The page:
Well, it looks like somebody doesn't think there's anything wrong with Penfolds Grange:
http://www.bloomberg.com/apps/news?...

All I can say is hold onto any vertical collections you have in cellar....

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Reply by Nicki Gig, Sep 18, 2009.

I recently went to a Penfolds tasting and had some very impressive wines. Their was a vertical tasting of Bin 389 and I had the opportunity to taste 1976, 1985, 1991, 1998, 2002, and 2006. A very neat experience and to see the progression with time!

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Reply by dmcker, Sep 18, 2009.

Nicki, are you interested in posting any notes on your tastings? Would love to hear some specifics, since I, and I assume others, would enjoy tasting those wines, even if virtually...

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Reply by Nicki Gig, Sep 21, 2009.

yes I'd be happy to share what I can! Bin 389 was a Cabernet Sauvignon/Shiraz. I remember enjoying the '91 the most - perfect balance and complexity of dark fruit, spice and vanilla.. And the '76 was almost past its prime but I have never tasted that old of a wine so my palate adjusted to the cedar notes, dry tea leaves, fig, raisiny tastes, softer tannins. The younger the wines, the more full bodied, very jammy, med+ tannins...2006 needs time (apparently, it can age for another 15-20 years). 2002 was enjoyable as well - gorgeous dark fruit, aromas of berries and chocolate, incredible length; can only imagine how it well taste after aging for another 10 years; it has a lot of potential. Length and complexity of wines developed and changed even more the older the wine showcasing the fruit, both chocolate and vanilla notes, a lingering spice - a unique experience!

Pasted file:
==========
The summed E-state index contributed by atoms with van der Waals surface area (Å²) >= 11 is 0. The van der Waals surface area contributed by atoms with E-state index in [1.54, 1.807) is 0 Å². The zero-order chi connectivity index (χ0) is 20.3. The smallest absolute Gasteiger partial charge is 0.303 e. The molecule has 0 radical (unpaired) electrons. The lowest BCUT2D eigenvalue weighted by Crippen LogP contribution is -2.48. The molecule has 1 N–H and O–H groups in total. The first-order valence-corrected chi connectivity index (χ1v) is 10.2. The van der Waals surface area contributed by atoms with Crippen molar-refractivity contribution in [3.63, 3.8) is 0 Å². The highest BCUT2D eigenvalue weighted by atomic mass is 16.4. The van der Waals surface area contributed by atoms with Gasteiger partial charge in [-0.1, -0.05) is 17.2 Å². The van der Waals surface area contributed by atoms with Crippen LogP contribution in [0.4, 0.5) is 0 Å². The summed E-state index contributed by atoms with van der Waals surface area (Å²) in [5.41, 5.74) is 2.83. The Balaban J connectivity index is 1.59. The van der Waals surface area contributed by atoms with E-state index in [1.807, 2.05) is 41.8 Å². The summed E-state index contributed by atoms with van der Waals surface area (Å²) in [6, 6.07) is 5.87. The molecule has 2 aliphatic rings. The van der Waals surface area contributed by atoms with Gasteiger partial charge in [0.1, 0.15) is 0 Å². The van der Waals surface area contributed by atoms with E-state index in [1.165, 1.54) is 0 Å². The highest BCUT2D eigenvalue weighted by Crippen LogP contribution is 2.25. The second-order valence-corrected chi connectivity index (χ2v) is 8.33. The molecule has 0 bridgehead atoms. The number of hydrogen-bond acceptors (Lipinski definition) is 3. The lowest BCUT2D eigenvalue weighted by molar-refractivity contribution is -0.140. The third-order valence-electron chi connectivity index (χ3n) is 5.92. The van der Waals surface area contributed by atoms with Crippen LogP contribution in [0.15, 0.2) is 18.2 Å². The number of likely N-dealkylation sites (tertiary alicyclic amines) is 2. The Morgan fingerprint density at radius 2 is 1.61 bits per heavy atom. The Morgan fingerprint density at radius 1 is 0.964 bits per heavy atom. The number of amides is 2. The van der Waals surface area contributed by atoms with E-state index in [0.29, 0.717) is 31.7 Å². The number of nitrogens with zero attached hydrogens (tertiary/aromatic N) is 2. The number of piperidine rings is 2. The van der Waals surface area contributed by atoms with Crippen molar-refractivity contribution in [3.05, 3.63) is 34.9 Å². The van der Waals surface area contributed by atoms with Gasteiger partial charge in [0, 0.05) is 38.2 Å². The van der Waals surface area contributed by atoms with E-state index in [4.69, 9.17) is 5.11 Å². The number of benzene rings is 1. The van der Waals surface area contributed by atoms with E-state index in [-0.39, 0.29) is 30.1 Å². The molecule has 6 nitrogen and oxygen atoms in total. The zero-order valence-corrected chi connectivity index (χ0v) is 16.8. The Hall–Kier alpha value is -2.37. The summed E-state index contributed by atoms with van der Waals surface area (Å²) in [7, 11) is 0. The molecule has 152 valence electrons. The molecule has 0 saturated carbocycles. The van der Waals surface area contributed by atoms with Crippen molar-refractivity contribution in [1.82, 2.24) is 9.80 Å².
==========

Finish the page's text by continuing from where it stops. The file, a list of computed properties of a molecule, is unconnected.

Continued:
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Reply by MarioRobles, Oct 13, 2009.